The “Donny & Marie” show is behind us, but Donny and Marie Osmond are still linked even without the title’s ampersand.
Styx is jumping into Las Vegas’ live entertainment recovery this fall. The veteran rock band is booked at The Venetian Theatre on Sept. 25-26.
Ticket starting at $45 (minus fees) are onsale 10 a.m. Friday. The show is selling at the theater’s full, 1,815-seat capacity.
A new set has been constructed for the show, which features front man Tommy Shaw on vocals and guitar alongside James “JY” Young (vocals, guitars), Lawrence Gowan (vocals, keyboards), Todd Sucherman (drums) and Ricky Phillips (bass), with special appearances from original bassist Chuck Panozzo.
The band follows Chicago (Sept. 15-18) and is ahead of ZZ Top (Oct. 8-16) on The Venetian Theatre calendar.
“We always have a great time at The Venetian. The fans seem to, as well,” Shaw said via text Monday morning. “The dressing rooms, the stage, the staff (are) so helpful and fun. It’s become one of our favorites.”
The residency also has led to creative output.
“I wrote a song in my room while there last time that will appear on our new album that’s coming out in a few months,” Shaw said. “The pandemic lockdown has given all of us all a greater appreciation for each other, our crew, the venues and the fans who come to see and hear us. We’re stoked to be returning.”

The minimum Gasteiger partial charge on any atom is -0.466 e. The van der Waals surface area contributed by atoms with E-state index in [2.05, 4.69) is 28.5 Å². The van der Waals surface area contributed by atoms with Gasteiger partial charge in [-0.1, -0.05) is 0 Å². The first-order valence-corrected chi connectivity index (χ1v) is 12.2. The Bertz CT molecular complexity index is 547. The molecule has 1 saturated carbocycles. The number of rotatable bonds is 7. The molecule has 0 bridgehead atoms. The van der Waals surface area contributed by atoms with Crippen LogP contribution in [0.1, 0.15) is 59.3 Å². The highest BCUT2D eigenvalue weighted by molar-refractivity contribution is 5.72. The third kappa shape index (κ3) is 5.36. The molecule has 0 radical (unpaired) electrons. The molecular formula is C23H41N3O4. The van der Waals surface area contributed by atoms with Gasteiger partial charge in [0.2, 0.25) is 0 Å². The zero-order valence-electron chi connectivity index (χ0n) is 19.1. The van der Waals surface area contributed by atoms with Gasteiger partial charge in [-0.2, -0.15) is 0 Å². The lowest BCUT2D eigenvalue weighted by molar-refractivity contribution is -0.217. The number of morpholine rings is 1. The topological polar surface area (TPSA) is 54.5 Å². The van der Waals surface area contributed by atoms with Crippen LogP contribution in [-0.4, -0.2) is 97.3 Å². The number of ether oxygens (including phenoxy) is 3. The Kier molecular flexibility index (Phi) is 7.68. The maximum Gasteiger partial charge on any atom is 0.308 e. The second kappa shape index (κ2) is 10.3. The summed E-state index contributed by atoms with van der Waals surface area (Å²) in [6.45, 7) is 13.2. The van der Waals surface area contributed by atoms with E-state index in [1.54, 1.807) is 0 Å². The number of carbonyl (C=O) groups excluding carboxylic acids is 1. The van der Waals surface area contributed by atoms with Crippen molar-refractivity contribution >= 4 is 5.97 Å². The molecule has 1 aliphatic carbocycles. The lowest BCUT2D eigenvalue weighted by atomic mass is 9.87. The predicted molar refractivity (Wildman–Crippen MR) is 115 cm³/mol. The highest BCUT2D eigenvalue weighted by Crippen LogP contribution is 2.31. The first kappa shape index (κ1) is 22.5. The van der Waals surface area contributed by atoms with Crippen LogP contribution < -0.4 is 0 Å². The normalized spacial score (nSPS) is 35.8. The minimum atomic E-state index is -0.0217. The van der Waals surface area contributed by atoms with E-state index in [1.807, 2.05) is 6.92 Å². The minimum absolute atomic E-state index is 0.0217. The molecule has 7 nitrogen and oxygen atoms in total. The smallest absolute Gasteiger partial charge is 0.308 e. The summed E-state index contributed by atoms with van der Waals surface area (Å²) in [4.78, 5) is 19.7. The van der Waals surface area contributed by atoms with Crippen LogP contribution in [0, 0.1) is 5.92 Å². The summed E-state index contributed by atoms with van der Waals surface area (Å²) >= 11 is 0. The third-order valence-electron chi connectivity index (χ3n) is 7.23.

Styx also has performed with ex-Eagles member Don Felder at The Venetian. The band’s previous set lists have covered its history, which dates to 1972, peppered with such classics as “Blue Collar Man,” “Renegade,” “Fooling Yourself (The Angry Young Man),” “Too Much Time on My Hands,” “Come Sail Away,” and “Lady.” The band also has selected such deeper album cuts “Suite Madame Blue” and “Pieces of Eight.”
Styx last played Las Vegas in January 2020, at Pearl Concert Theater at the Palms. In an interview from January 2019, Shaw remembered the band’s first show in Vegas, in the late-1970s at the Aladdin Theatre for the Performing Arts.
“I’’ll tell you how long ago it was, it was during when ‘Fooling Yourself’ was our single,” Shaw said.“Someone on the stage crew told us, ‘Connie Francis was just here and she played ‘Fooling Yourself’ in this theater.”
Francis, whose hits included “Who’s Sorry Now” and “Stupid Cupid,” was a hit maker mostly in the 1950s and early 1960s.
“I went, ‘What!’ I guess she also sang it on ‘The Tonight Show’ with Johnny Carson. That was the story, anyway, but that was how we arrived in Vegas.”
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